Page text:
Knowledge is power, but data can hone that power to a keen edge.
Since 1972, Minnesota Women Lawyers has worked to advance women’s success in the state’s legal profession. But a lack of data blunted its calls for more gender equity. “It’s stunning that we didn’t previously know the number of women attorneys practicing law in Minnesota,” says Debra Pexa, Minnesota Women Lawyers’ executive director.
MWL decided to find out, and launched the Gender Data Project in 2010. Among many efforts, MWL contracted with the University of Minnesota in 2014 for a name classification project based on U.S. census data. In 2015, MWL released the first-ever baseline count of women in Minnesota’s legal profession.
In 2011, the Minnesota Supreme Court authorized a change to the attorney registration form, allowing attorneys to choose to indicate their gender classification. In 2015, race was added, and responses became mandatory.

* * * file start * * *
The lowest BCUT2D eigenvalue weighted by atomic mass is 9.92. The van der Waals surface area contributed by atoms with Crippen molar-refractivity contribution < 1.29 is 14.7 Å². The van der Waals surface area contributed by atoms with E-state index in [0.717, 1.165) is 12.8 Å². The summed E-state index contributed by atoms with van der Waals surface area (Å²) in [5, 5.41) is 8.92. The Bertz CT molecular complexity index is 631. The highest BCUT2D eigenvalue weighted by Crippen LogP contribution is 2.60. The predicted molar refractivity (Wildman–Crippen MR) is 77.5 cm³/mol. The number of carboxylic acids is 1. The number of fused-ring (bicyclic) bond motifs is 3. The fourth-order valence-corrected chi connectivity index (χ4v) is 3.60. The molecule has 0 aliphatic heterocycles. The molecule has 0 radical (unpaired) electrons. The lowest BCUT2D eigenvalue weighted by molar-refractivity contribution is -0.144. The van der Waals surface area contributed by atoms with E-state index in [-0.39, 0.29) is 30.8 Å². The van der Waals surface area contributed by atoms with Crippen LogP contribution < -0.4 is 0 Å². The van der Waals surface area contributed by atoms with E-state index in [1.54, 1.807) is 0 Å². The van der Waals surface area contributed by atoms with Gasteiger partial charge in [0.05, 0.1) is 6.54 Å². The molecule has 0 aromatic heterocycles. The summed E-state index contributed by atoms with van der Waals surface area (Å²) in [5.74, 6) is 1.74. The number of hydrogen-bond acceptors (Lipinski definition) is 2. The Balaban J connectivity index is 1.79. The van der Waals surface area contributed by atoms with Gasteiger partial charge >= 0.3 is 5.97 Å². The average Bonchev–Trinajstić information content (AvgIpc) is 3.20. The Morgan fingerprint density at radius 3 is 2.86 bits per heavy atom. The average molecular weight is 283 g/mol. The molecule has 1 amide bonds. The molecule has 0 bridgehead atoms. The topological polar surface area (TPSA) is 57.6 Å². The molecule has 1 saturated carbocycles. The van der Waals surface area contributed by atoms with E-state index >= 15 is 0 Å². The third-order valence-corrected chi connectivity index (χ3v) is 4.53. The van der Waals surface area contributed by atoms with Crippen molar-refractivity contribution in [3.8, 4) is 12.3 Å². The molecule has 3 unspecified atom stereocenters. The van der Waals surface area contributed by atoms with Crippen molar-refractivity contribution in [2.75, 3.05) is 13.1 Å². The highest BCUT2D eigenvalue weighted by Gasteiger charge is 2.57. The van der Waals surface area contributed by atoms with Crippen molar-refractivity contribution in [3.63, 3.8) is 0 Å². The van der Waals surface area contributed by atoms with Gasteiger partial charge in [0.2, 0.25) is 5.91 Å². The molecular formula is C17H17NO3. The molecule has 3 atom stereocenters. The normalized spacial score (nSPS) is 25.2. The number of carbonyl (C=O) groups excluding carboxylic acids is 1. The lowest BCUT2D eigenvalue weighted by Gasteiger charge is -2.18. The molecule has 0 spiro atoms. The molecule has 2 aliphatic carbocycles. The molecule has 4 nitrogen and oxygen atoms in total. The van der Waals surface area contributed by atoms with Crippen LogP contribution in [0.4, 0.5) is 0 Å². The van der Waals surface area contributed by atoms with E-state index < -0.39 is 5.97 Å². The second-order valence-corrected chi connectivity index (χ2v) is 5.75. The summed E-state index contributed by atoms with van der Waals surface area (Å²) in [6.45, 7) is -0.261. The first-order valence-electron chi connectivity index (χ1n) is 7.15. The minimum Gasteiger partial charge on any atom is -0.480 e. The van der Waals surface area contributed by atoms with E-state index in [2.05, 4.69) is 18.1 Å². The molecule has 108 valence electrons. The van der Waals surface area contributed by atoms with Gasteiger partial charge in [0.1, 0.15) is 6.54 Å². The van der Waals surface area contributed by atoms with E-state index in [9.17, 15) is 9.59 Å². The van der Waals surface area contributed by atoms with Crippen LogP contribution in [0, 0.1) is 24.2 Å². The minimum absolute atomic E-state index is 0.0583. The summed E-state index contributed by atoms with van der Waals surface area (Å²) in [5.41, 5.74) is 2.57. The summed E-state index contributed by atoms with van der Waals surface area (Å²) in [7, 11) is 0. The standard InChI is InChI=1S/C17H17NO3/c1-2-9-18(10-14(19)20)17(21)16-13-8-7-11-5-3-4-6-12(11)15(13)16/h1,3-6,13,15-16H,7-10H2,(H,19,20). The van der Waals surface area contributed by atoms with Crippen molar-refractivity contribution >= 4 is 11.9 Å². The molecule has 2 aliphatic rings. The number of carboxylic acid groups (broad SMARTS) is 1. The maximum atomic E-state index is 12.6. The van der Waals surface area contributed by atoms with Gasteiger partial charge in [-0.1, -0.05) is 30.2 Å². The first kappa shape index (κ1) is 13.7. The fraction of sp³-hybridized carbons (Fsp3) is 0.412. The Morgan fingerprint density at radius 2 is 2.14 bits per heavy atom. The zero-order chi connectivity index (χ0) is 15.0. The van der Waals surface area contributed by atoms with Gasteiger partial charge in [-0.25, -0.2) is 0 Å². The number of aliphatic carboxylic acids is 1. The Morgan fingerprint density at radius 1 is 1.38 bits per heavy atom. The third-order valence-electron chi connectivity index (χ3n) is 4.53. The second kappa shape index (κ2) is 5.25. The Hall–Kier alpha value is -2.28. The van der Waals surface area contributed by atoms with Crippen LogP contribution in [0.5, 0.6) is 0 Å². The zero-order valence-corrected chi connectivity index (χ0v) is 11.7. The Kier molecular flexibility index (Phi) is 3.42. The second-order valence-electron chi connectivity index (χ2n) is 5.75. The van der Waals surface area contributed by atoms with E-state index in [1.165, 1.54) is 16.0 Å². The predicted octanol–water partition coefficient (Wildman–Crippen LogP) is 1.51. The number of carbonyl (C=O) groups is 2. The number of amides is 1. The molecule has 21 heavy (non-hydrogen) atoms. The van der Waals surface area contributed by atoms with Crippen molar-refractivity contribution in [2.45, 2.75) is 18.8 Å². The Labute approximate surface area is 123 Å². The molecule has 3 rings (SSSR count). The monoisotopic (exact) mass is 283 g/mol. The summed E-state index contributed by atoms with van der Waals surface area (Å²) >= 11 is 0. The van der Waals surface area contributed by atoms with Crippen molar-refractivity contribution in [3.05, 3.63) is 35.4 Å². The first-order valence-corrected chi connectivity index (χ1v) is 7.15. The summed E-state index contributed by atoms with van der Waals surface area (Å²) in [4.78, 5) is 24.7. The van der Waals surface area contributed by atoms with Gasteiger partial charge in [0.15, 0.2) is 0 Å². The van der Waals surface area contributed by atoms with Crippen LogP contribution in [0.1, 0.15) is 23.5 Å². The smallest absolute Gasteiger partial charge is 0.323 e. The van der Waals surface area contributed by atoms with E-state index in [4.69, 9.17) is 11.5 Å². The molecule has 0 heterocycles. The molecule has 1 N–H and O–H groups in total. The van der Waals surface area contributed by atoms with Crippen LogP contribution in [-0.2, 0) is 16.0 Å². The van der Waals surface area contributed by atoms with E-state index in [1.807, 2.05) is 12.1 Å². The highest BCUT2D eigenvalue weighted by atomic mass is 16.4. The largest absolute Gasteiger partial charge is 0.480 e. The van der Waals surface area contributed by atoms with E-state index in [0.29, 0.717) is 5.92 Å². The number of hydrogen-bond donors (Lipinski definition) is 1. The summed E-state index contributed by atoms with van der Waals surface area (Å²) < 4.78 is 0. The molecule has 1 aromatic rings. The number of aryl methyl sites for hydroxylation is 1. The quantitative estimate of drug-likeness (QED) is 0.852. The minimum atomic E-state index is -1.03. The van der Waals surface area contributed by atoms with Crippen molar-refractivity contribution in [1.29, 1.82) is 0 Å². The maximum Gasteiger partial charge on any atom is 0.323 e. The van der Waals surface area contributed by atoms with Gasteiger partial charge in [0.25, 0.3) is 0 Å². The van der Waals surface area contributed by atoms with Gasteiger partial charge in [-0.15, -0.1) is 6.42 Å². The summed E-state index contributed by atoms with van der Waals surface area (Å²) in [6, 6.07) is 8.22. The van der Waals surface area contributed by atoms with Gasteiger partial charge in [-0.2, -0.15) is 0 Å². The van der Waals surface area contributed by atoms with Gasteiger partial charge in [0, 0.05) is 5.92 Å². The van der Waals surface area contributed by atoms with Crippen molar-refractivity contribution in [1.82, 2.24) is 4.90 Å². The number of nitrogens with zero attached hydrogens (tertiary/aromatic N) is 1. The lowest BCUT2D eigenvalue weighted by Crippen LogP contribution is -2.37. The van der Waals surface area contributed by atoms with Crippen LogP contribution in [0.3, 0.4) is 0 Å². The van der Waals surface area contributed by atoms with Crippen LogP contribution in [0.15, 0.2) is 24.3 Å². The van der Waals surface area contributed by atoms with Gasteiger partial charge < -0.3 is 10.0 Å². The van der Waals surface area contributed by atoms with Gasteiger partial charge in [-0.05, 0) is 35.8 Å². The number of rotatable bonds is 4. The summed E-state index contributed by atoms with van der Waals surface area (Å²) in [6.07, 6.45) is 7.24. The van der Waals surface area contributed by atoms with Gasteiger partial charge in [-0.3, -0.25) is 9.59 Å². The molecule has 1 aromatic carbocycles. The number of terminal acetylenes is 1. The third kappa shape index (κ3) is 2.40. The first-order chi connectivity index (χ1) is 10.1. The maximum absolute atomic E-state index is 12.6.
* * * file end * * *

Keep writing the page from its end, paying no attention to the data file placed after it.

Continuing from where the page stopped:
Since then, the Annual Report of the Minnesota Judicial Branch has provided reports on attorneys’ gender, race, and other statistics.
“These efforts help us to better understand where we are and the progress still to be made in efforts to increase diversity and equity in our profession,” says MWL president Breia Schleuss.
The 2018 Annual Report contained another milestone MWL had advocated for: a cross-comparison of race and gender data, showing how many women of color are practicing in Minnesota. Adine Momoh, co-chair of MWL’s Equity Committee and leader of the Gender Data Project, says that knowing more will allow MWL to do more about other factors, such as disability, gender, and sexual identity. “Our work will shift in that MWL will need to work with other affinity bars to see how our work can add value to their efforts,” she explains.
“It’s another big step forward, but our work is really just beginning,” Pexa says.
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